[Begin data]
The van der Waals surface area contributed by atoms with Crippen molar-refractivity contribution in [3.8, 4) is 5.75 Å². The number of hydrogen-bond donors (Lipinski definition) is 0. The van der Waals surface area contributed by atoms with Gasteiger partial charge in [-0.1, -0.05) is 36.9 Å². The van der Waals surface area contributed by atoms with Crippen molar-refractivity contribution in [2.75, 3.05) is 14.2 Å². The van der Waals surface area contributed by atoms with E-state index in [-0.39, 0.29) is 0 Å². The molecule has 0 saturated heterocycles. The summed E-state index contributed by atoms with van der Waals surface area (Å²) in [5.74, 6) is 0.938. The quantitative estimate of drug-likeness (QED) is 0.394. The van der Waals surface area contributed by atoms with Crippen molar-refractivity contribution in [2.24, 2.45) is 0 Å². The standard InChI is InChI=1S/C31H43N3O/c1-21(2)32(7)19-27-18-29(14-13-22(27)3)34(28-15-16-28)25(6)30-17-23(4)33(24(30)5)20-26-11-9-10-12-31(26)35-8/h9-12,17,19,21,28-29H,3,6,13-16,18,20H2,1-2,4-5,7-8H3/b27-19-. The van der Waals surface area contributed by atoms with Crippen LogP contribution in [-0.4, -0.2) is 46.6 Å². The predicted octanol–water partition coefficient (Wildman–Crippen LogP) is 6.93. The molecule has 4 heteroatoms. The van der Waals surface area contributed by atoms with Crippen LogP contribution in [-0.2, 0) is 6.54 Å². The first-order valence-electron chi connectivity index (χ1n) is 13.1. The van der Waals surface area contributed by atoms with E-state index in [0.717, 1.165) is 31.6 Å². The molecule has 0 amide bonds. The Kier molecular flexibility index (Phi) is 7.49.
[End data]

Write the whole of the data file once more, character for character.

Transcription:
The van der Waals surface area contributed by atoms with Crippen molar-refractivity contribution in [3.8, 4) is 5.75 Å². The number of hydrogen-bond donors (Lipinski definition) is 0. The van der Waals surface area contributed by atoms with Gasteiger partial charge in [-0.1, -0.05) is 36.9 Å². The van der Waals surface area contributed by atoms with Crippen molar-refractivity contribution in [2.75, 3.05) is 14.2 Å². The van der Waals surface area contributed by atoms with E-state index in [-0.39, 0.29) is 0 Å². The molecule has 0 saturated heterocycles. The summed E-state index contributed by atoms with van der Waals surface area (Å²) in [5.74, 6) is 0.938. The quantitative estimate of drug-likeness (QED) is 0.394. The van der Waals surface area contributed by atoms with Crippen molar-refractivity contribution in [2.24, 2.45) is 0 Å². The standard InChI is InChI=1S/C31H43N3O/c1-21(2)32(7)19-27-18-29(14-13-22(27)3)34(28-15-16-28)25(6)30-17-23(4)33(24(30)5)20-26-11-9-10-12-31(26)35-8/h9-12,17,19,21,28-29H,3,6,13-16,18,20H2,1-2,4-5,7-8H3/b27-19-. The van der Waals surface area contributed by atoms with Crippen LogP contribution in [-0.4, -0.2) is 46.6 Å². The predicted octanol–water partition coefficient (Wildman–Crippen LogP) is 6.93. The molecule has 4 heteroatoms. The van der Waals surface area contributed by atoms with Crippen LogP contribution in [-0.2, 0) is 6.54 Å². The first-order valence-electron chi connectivity index (χ1n) is 13.1. The van der Waals surface area contributed by atoms with E-state index in [0.717, 1.165) is 31.6 Å². The molecule has 0 amide bonds. The Kier molecular flexibility index (Phi) is 7.49.